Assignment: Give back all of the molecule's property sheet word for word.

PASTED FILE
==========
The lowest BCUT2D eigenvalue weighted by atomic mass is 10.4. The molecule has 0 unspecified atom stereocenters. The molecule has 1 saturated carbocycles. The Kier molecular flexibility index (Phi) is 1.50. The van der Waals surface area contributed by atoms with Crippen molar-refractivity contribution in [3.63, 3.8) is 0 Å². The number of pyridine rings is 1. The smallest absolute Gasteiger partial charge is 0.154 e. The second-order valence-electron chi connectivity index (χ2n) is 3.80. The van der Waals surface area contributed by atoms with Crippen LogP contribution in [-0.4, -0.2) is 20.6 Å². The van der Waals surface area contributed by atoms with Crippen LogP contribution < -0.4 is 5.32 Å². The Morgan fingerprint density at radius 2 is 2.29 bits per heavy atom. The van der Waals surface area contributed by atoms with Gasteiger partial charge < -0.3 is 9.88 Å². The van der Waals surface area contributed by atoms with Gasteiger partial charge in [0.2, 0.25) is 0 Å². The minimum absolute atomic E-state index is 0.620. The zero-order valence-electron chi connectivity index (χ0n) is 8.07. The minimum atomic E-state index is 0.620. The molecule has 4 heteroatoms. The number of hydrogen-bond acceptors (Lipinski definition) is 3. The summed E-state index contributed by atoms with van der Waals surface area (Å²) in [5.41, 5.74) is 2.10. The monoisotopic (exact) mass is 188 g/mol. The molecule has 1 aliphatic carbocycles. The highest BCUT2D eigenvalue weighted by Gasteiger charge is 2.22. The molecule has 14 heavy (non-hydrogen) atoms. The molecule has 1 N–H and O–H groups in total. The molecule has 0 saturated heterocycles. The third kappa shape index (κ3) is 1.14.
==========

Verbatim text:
The lowest BCUT2D eigenvalue weighted by atomic mass is 10.4. The molecule has 0 unspecified atom stereocenters. The molecule has 1 saturated carbocycles. The Kier molecular flexibility index (Phi) is 1.50. The van der Waals surface area contributed by atoms with Crippen molar-refractivity contribution in [3.63, 3.8) is 0 Å². The number of pyridine rings is 1. The smallest absolute Gasteiger partial charge is 0.154 e. The second-order valence-electron chi connectivity index (χ2n) is 3.80. The van der Waals surface area contributed by atoms with Crippen LogP contribution in [-0.4, -0.2) is 20.6 Å². The van der Waals surface area contributed by atoms with Crippen LogP contribution < -0.4 is 5.32 Å². The Morgan fingerprint density at radius 2 is 2.29 bits per heavy atom. The van der Waals surface area contributed by atoms with Gasteiger partial charge < -0.3 is 9.88 Å². The van der Waals surface area contributed by atoms with Gasteiger partial charge in [0.2, 0.25) is 0 Å². The minimum absolute atomic E-state index is 0.620. The zero-order valence-electron chi connectivity index (χ0n) is 8.07. The minimum atomic E-state index is 0.620. The molecule has 4 heteroatoms. The number of hydrogen-bond acceptors (Lipinski definition) is 3. The summed E-state index contributed by atoms with van der Waals surface area (Å²) in [5.41, 5.74) is 2.10. The monoisotopic (exact) mass is 188 g/mol. The molecule has 1 aliphatic carbocycles. The highest BCUT2D eigenvalue weighted by Gasteiger charge is 2.22. The molecule has 14 heavy (non-hydrogen) atoms. The molecule has 1 N–H and O–H groups in total. The molecule has 0 saturated heterocycles. The third kappa shape index (κ3) is 1.14.